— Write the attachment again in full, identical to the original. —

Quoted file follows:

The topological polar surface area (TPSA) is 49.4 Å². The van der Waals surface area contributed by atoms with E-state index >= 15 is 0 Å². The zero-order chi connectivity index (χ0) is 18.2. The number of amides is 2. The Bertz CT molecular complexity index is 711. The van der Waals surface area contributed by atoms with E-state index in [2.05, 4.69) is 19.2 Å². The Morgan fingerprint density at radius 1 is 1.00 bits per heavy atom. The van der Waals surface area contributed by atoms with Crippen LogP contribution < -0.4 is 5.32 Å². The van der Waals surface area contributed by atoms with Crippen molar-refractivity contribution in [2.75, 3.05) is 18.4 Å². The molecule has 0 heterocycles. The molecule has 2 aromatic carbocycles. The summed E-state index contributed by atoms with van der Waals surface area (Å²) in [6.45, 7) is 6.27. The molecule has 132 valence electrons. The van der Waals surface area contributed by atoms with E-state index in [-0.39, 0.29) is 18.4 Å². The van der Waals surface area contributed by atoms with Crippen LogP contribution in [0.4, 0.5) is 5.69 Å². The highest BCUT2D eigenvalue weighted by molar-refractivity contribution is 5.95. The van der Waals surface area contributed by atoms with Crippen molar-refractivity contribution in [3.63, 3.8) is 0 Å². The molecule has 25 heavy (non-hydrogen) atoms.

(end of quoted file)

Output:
The topological polar surface area (TPSA) is 49.4 Å². The van der Waals surface area contributed by atoms with E-state index >= 15 is 0 Å². The zero-order chi connectivity index (χ0) is 18.2. The number of amides is 2. The Bertz CT molecular complexity index is 711. The van der Waals surface area contributed by atoms with E-state index in [2.05, 4.69) is 19.2 Å². The Morgan fingerprint density at radius 1 is 1.00 bits per heavy atom. The van der Waals surface area contributed by atoms with Crippen LogP contribution < -0.4 is 5.32 Å². The van der Waals surface area contributed by atoms with Crippen molar-refractivity contribution in [2.75, 3.05) is 18.4 Å². The molecule has 0 heterocycles. The molecule has 2 aromatic carbocycles. The summed E-state index contributed by atoms with van der Waals surface area (Å²) in [6.45, 7) is 6.27. The molecule has 132 valence electrons. The van der Waals surface area contributed by atoms with E-state index in [-0.39, 0.29) is 18.4 Å². The van der Waals surface area contributed by atoms with Crippen LogP contribution in [0.4, 0.5) is 5.69 Å². The highest BCUT2D eigenvalue weighted by molar-refractivity contribution is 5.95. The van der Waals surface area contributed by atoms with Crippen molar-refractivity contribution in [3.63, 3.8) is 0 Å². The molecule has 25 heavy (non-hydrogen) atoms.